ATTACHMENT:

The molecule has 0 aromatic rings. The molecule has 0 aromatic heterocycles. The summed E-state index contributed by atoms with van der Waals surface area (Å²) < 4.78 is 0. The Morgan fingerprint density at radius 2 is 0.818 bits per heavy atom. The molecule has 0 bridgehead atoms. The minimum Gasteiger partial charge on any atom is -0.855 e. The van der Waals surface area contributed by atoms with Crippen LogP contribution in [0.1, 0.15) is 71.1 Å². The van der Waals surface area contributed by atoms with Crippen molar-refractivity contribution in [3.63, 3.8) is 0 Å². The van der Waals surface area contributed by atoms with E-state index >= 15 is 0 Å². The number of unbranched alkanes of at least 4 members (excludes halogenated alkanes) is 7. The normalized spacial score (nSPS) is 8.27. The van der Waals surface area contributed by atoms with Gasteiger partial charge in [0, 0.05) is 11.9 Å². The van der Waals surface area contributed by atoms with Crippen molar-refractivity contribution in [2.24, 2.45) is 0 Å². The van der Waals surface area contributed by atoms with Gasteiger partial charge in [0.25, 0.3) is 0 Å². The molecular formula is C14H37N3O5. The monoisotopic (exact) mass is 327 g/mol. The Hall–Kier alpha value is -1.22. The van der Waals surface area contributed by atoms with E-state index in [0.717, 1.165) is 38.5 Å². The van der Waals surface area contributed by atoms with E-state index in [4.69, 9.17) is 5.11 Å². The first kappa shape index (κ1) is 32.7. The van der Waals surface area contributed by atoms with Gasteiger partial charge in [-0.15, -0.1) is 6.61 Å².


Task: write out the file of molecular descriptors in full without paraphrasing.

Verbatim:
The molecule has 0 aromatic rings. The molecule has 0 aromatic heterocycles. The summed E-state index contributed by atoms with van der Waals surface area (Å²) < 4.78 is 0. The Morgan fingerprint density at radius 2 is 0.818 bits per heavy atom. The molecule has 0 bridgehead atoms. The minimum Gasteiger partial charge on any atom is -0.855 e. The van der Waals surface area contributed by atoms with Crippen LogP contribution in [0.1, 0.15) is 71.1 Å². The van der Waals surface area contributed by atoms with Crippen molar-refractivity contribution in [3.63, 3.8) is 0 Å². The van der Waals surface area contributed by atoms with E-state index >= 15 is 0 Å². The number of unbranched alkanes of at least 4 members (excludes halogenated alkanes) is 7. The normalized spacial score (nSPS) is 8.27. The van der Waals surface area contributed by atoms with Gasteiger partial charge in [0, 0.05) is 11.9 Å². The van der Waals surface area contributed by atoms with Crippen molar-refractivity contribution in [2.24, 2.45) is 0 Å². The van der Waals surface area contributed by atoms with Gasteiger partial charge in [0.25, 0.3) is 0 Å². The molecular formula is C14H37N3O5. The monoisotopic (exact) mass is 327 g/mol. The Hall–Kier alpha value is -1.22. The van der Waals surface area contributed by atoms with E-state index in [0.717, 1.165) is 38.5 Å². The van der Waals surface area contributed by atoms with E-state index in [4.69, 9.17) is 5.11 Å². The first kappa shape index (κ1) is 32.7. The van der Waals surface area contributed by atoms with Gasteiger partial charge in [-0.15, -0.1) is 6.61 Å².